Friday, 11 April 2014

The Unquiet House by Alison Littlewood



Alison Littlewood has taken a risk in using a type of fractured tandem structure for her haunted house story. Supernatural tales are usually best left to a straightforward narrative that drives the reader along. But this isn’t a normal ghost story. This is a story of how ghosts are created and more importantly how they change the living world around them. The author took a risk and it paid off in spades.

The novel starts in present day. Nothing too unfamiliar here. A large country place called Mire House left in a will to Emma, a protagonist battling her own internal ghosts, a mystery surround the house and Charlie an uninvited relative from her childhood. While this territory may be familiar what follows is anything but.

The present is used like a framing device for two strands set in the past. The writing in the first part is haunting and beautifully written. It’s the kind of opening to a book that power companies love, as it’ll keep bedroom lights on all night across the country. Spectral visions, mysterious relatives showing up unannounced and terrifying events build to a horrifying crescendo. Then we’re swiftly transported back to the 1970s and meet a group of young boys daring each other to enter Mire House.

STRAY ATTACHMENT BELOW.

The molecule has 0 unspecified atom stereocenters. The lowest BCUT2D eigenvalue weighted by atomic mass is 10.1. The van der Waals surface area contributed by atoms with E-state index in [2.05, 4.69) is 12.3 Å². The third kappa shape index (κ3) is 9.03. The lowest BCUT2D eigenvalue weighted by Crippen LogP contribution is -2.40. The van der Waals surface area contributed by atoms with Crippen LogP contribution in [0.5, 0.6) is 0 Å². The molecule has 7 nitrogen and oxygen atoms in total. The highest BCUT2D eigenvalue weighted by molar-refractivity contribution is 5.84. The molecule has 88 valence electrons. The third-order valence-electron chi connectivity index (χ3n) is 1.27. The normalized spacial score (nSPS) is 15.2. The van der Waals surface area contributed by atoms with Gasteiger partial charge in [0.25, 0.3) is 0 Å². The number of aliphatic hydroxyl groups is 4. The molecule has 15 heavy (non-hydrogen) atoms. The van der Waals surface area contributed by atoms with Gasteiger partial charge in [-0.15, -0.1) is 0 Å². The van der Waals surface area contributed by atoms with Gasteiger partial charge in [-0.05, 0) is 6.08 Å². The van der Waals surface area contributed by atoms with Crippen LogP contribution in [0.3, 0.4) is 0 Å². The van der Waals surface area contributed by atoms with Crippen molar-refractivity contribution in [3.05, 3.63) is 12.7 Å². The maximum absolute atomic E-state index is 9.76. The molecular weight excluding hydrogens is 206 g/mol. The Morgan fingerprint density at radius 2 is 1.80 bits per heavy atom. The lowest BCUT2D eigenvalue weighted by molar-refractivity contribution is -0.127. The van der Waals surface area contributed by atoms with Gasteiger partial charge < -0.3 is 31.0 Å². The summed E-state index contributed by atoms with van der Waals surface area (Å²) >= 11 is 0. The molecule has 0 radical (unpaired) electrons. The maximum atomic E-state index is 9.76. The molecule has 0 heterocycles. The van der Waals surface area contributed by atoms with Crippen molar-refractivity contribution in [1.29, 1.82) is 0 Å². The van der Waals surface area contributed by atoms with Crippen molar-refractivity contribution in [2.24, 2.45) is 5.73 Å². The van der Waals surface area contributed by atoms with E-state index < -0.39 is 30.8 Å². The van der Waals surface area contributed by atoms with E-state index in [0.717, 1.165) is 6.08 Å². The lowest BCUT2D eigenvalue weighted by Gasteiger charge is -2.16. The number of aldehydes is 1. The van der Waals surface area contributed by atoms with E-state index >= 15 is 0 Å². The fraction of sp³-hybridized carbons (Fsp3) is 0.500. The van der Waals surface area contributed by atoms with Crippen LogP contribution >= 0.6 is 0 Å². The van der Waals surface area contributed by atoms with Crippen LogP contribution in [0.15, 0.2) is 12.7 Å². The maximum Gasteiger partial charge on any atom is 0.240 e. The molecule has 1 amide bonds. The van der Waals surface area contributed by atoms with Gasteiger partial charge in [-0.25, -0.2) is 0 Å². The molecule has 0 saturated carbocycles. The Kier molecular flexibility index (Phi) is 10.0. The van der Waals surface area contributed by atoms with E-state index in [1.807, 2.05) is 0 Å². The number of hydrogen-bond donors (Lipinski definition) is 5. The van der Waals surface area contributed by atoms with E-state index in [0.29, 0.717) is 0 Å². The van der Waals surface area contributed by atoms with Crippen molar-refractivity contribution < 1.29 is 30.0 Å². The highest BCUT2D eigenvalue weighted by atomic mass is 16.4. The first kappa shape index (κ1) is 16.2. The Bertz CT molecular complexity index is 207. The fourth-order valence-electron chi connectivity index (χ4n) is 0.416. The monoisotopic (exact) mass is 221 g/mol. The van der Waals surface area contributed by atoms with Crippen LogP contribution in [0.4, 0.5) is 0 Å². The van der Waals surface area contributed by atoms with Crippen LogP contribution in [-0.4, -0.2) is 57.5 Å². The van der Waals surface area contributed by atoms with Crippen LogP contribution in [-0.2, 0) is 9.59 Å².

This is where we follow the path of the dark woman who haunts the house and the adjoining cemetery. Alison Littlewood never allows you enjoy the exploits of these young scamps for too long without reminding you of the ghosts that lurk and the dangers they pose.

Read the full review here- The Unquiet House by Alison Littlewood

Horror in all its forms. Ghosts to monsters, books to films, reviews, interviews and the occasional story or two.

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